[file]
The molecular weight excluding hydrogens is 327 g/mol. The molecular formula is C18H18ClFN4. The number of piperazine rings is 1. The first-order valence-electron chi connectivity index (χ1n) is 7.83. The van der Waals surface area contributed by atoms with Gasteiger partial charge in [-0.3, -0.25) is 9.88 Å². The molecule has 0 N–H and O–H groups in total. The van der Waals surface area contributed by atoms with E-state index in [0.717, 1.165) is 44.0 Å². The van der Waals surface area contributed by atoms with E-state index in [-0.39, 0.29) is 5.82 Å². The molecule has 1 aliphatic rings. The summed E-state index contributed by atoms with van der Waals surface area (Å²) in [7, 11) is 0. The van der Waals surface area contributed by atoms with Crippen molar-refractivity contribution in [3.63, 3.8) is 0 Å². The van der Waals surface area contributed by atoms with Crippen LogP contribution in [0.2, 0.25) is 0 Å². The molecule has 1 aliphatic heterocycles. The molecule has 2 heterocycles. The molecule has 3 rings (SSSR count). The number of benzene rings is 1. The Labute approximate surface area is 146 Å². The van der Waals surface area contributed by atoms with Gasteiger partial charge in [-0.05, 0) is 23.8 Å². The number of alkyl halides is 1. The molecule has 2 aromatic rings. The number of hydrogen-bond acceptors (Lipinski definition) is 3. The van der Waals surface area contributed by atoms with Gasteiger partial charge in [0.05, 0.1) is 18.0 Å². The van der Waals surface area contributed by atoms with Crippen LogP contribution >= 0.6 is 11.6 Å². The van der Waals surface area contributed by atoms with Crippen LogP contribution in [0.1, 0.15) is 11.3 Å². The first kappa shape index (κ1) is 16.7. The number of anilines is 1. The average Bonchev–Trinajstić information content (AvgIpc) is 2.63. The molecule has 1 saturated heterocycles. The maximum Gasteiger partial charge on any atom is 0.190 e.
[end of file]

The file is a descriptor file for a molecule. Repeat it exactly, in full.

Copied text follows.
The molecular weight excluding hydrogens is 327 g/mol. The molecular formula is C18H18ClFN4. The number of piperazine rings is 1. The first-order valence-electron chi connectivity index (χ1n) is 7.83. The van der Waals surface area contributed by atoms with Gasteiger partial charge in [-0.3, -0.25) is 9.88 Å². The molecule has 0 N–H and O–H groups in total. The van der Waals surface area contributed by atoms with E-state index in [0.717, 1.165) is 44.0 Å². The van der Waals surface area contributed by atoms with E-state index in [-0.39, 0.29) is 5.82 Å². The molecule has 1 aliphatic rings. The summed E-state index contributed by atoms with van der Waals surface area (Å²) in [7, 11) is 0. The van der Waals surface area contributed by atoms with Crippen molar-refractivity contribution in [3.63, 3.8) is 0 Å². The van der Waals surface area contributed by atoms with Crippen LogP contribution in [0.2, 0.25) is 0 Å². The molecule has 1 aliphatic heterocycles. The molecule has 2 heterocycles. The molecule has 3 rings (SSSR count). The number of benzene rings is 1. The Labute approximate surface area is 146 Å². The van der Waals surface area contributed by atoms with Gasteiger partial charge in [-0.05, 0) is 23.8 Å². The number of alkyl halides is 1. The molecule has 2 aromatic rings. The number of hydrogen-bond acceptors (Lipinski definition) is 3. The van der Waals surface area contributed by atoms with Gasteiger partial charge in [0.05, 0.1) is 18.0 Å². The van der Waals surface area contributed by atoms with Crippen LogP contribution >= 0.6 is 11.6 Å². The van der Waals surface area contributed by atoms with Crippen LogP contribution in [0.1, 0.15) is 11.3 Å². The first kappa shape index (κ1) is 16.7. The number of anilines is 1. The average Bonchev–Trinajstić information content (AvgIpc) is 2.63. The molecule has 1 saturated heterocycles. The maximum Gasteiger partial charge on any atom is 0.190 e.